Rain or shine, the Pikes Peak or Bust Rodeo brings a crowd
Colorado Springs’ residents showed in 2012 that devastating fires wouldn’t prevent them from turning out in droves to support the Pikes Peak or Bust Rodeo and its long-standing mission of backing local military charities.
As a result, last year’s five performances saw several sellout crowds and near sellouts for the others.
The worst 2013 could bring was some welcome rain on the weekend, so it was no surprise when the stands overflowed with more than 25,000 spectators from July 10-13.
Designated as a Wrangler Million Dollar Silver Tour Rodeo, the scenic venue offered a purse of more than $200,000 and had the high-reputation Harry Vold Rodeo Company supplying stock, once again.
The combination of the two made it attractive to competitors hitting a July string of good-paying rodeos in the Mountain States Circuit, especially for those contestants hailing from the Rocky Mountain region itself.
“It’s nice to go to a big rodeo in your home state,” said Severance, Colo., bareback rider Tyler Scales, who made a successful ride in front of a cheering Saturday afternoon crowd. “They’re close to home and they’ve got big money added, so you can make good money at them. My goal is to win the circuit and do good at those big rodeos.”
Fellow bareback rider Richie Champion wasn’t a local cowboy, but his goal was similar, and he backed it up by earning the win and the $5,935 that came with it.
The Texas cowboy drew a bronc that had previously bucked him off at the College National Finals in Casper, Wyo., but he relished another opportunity to get aboard Harry Vold Rodeo’s Little Linda.
After scoring 87-points on their rematch, Champion lived up to his name.
“I knew I made a good ride,” he told ProRodeo.com. “She did her job and I did mine.”
Talking about his win, Champion praised the Colorado Springs rodeo.
“It’s a full house and an exciting rodeo,” he added. “It’s awesome to win there.”
That full house included seating capacity in the covered stands for about 5,500 plus room for hundreds more willing to stand and watch in a covered area behind the timed-event chutes.
When full, like it was throughout 2013’s performances, the atmosphere in dry or wet conditions was loud and enthusiastic; something contestants noticed and appreciated.
“It’s a good crowd and they are really involved in it,” described Taos Muncy, a New Mexico saddle bronc cowboy with multiple PRCA world titles on his resume.
Muncy competed in Colorado Springs as part of a successful week riding in Wyoming and Colorado, adding a Pikes Peak or Bust Rodeo buckle with his 86-point ride aboard Little Miss in the first performance Wednesday night.
The experienced competitor witnessed the big crowds on hand and liked what they brought to the table.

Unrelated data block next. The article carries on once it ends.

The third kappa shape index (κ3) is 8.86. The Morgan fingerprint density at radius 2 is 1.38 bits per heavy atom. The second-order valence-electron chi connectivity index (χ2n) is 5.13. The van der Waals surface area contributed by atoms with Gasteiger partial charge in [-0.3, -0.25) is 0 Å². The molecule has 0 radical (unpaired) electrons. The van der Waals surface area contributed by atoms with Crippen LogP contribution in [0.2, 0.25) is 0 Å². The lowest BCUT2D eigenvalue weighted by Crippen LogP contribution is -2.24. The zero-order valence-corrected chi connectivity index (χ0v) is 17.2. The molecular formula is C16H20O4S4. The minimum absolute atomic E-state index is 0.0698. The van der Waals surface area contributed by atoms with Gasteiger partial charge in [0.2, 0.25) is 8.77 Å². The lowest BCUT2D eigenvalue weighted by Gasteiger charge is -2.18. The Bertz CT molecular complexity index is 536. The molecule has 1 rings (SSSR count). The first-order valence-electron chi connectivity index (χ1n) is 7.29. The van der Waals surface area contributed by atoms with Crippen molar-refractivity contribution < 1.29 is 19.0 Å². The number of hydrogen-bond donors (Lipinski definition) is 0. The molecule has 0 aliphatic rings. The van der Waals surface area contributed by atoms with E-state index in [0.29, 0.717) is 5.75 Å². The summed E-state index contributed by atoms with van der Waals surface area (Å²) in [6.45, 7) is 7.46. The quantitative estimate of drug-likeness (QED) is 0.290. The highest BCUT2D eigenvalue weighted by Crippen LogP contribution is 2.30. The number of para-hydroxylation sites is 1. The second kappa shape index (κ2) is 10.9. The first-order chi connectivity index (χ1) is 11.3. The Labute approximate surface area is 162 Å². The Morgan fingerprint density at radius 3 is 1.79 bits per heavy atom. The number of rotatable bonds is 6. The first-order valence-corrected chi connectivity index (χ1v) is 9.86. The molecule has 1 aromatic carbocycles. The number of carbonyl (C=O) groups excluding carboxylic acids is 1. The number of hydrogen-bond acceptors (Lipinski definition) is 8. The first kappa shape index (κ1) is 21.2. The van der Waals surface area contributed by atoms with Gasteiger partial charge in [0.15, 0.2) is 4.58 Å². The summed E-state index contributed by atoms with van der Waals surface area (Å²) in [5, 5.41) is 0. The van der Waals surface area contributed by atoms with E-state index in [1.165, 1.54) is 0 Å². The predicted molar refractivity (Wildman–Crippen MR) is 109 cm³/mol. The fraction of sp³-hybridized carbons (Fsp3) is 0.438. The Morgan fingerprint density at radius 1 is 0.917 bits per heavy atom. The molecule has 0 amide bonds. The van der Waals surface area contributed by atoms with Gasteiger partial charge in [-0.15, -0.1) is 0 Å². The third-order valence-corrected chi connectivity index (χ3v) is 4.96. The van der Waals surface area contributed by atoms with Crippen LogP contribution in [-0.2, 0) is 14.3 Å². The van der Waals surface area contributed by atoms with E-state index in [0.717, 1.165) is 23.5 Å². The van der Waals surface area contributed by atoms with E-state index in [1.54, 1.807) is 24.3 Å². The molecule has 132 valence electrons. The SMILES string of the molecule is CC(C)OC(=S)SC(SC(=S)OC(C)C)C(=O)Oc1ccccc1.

“It’s a lot of fun,” Muncy said of competing in front of a large, vocal crowd. “It was jam-packed. I knew the sides of the arena were jam-packed, but on the other end by the roping box, I looked over there this year and there was a ton of people over there, too.”
Muncy not only liked the atmosphere, he liked his winning ride.
“I had a nice horse called Little Miss,” he began on the topic. “We circled around to the left and stayed close to the bucking chutes. It was just a nice horse, everyone loves getting on horses like that. I knew I had a good ride, but … I was a little nervous. I thought I might just place. When I found out I had actually won it, I was pretty tickled.”
Kirsten Vold of Harry Vold Rodeo Company was also tickled about Muncy’s performance.
The stock contracting outfit has worked with the Pikes Peak or Bust committee for over 40 years, and she enjoyed seeing top contestants like the two-time PRCA saddle bronc champ arrive on the scene for the rodeo’s 73rd year.
“He did such a phenomenal spur ride on her that he made her a better horse than she normally is,” complimented Vold regarding Muncy’s winning effort. “That just goes to show you that the cowboys can really make the animals in either direction. They can take a 17-point horse and make them a 20-point horse just by helping them. And Taos proved that.”
The solid performances in the arena and the crowds jamming the stands no matter the weather proved the Pikes Peak or Bust Rodeo’s hard work over the last decade has made it a hit with the local community.
“We just try to put on a quality show,” explained Vold about the focus behind the scenes to pull in ticket buyers each year. “I would have to say that I have noticed the changes (the rodeo committee has made) in the last five years with the product. It’s a great product, it really is. It is tight. It runs smooth. It runs fast.”
Her description of why people are showing up in sizeable numbers to the venue wasn’t limited to rodeo action.
“I think the addition of the Western Heritage Days activities on the outside has been a huge asset,” Vold said about the variety of Western and family-friendly events and amusements the rodeo committee has made available to the public. “People can leave work and they can come there and eat and take their kids to the pony rides.
“It is not just a rodeo, it is an event. It is in the same location. It is the same rodeo, but it is a new rodeo with a whole new face lift. I think the people have responded. They enjoy it. They go back and tell people, ‘I had a great time at the rodeo.’” ❖
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From June through September, John Etchart spends most of the day driving a tractor through hayfields below the mountains near Meeker in northwestern Colorado.